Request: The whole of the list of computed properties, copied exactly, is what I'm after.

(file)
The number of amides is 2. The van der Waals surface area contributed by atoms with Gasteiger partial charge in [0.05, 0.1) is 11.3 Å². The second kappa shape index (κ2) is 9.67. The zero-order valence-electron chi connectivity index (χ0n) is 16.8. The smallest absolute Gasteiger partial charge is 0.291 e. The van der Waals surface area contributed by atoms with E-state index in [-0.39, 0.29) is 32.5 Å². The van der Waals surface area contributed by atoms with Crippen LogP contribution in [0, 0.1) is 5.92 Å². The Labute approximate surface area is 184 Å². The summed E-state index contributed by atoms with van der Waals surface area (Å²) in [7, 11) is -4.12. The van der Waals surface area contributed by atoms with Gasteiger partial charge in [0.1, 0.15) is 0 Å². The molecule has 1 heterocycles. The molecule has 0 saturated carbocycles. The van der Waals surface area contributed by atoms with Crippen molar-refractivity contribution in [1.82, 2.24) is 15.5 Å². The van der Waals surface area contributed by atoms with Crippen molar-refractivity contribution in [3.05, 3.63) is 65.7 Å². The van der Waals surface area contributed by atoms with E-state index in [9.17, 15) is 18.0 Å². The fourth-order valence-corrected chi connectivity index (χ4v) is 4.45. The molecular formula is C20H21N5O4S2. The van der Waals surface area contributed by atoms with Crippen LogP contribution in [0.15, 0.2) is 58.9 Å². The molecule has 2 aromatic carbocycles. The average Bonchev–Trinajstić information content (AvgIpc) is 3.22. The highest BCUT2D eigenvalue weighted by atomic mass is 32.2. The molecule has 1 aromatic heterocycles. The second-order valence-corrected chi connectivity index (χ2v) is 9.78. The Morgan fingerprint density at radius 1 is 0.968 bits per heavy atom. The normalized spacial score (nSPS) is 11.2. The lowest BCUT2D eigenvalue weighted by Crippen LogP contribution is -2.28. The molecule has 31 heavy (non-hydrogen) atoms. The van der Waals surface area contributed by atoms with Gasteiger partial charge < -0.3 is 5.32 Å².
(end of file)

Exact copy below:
The number of amides is 2. The van der Waals surface area contributed by atoms with Gasteiger partial charge in [0.05, 0.1) is 11.3 Å². The second kappa shape index (κ2) is 9.67. The zero-order valence-electron chi connectivity index (χ0n) is 16.8. The smallest absolute Gasteiger partial charge is 0.291 e. The van der Waals surface area contributed by atoms with E-state index in [-0.39, 0.29) is 32.5 Å². The van der Waals surface area contributed by atoms with Crippen LogP contribution in [0, 0.1) is 5.92 Å². The Labute approximate surface area is 184 Å². The summed E-state index contributed by atoms with van der Waals surface area (Å²) in [7, 11) is -4.12. The van der Waals surface area contributed by atoms with Gasteiger partial charge in [0.1, 0.15) is 0 Å². The molecule has 1 heterocycles. The molecule has 0 saturated carbocycles. The van der Waals surface area contributed by atoms with Crippen molar-refractivity contribution in [1.82, 2.24) is 15.5 Å². The van der Waals surface area contributed by atoms with Crippen molar-refractivity contribution in [3.05, 3.63) is 65.7 Å². The van der Waals surface area contributed by atoms with E-state index in [9.17, 15) is 18.0 Å². The fourth-order valence-corrected chi connectivity index (χ4v) is 4.45. The molecular formula is C20H21N5O4S2. The van der Waals surface area contributed by atoms with Crippen LogP contribution in [0.15, 0.2) is 58.9 Å². The molecule has 2 aromatic carbocycles. The average Bonchev–Trinajstić information content (AvgIpc) is 3.22. The highest BCUT2D eigenvalue weighted by atomic mass is 32.2. The molecule has 1 aromatic heterocycles. The second-order valence-corrected chi connectivity index (χ2v) is 9.78. The Morgan fingerprint density at radius 1 is 0.968 bits per heavy atom. The normalized spacial score (nSPS) is 11.2. The lowest BCUT2D eigenvalue weighted by Crippen LogP contribution is -2.28. The molecule has 31 heavy (non-hydrogen) atoms. The van der Waals surface area contributed by atoms with Gasteiger partial charge < -0.3 is 5.32 Å².